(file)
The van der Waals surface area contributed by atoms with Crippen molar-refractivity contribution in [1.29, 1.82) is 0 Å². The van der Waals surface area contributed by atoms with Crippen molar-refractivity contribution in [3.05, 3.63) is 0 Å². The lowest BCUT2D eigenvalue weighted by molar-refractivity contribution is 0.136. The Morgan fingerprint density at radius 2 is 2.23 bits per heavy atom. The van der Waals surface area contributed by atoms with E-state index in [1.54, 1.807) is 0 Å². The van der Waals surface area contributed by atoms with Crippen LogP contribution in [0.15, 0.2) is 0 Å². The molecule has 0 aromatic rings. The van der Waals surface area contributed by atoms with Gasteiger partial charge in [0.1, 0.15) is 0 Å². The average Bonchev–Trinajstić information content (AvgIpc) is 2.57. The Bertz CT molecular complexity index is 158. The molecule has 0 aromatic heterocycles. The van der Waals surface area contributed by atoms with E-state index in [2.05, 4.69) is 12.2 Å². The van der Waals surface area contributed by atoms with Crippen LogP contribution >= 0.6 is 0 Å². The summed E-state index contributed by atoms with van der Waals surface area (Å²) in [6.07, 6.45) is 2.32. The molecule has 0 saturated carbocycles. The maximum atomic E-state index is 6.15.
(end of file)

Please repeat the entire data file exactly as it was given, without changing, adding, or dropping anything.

The van der Waals surface area contributed by atoms with Crippen molar-refractivity contribution in [1.29, 1.82) is 0 Å². The van der Waals surface area contributed by atoms with Crippen molar-refractivity contribution in [3.05, 3.63) is 0 Å². The lowest BCUT2D eigenvalue weighted by molar-refractivity contribution is 0.136. The Morgan fingerprint density at radius 2 is 2.23 bits per heavy atom. The van der Waals surface area contributed by atoms with E-state index in [1.54, 1.807) is 0 Å². The van der Waals surface area contributed by atoms with Crippen LogP contribution in [0.15, 0.2) is 0 Å². The molecule has 0 aromatic rings. The van der Waals surface area contributed by atoms with Gasteiger partial charge in [0.1, 0.15) is 0 Å². The average Bonchev–Trinajstić information content (AvgIpc) is 2.57. The Bertz CT molecular complexity index is 158. The molecule has 0 aromatic heterocycles. The van der Waals surface area contributed by atoms with E-state index in [2.05, 4.69) is 12.2 Å². The van der Waals surface area contributed by atoms with Crippen LogP contribution >= 0.6 is 0 Å². The summed E-state index contributed by atoms with van der Waals surface area (Å²) in [6.07, 6.45) is 2.32. The molecule has 0 saturated carbocycles. The maximum atomic E-state index is 6.15.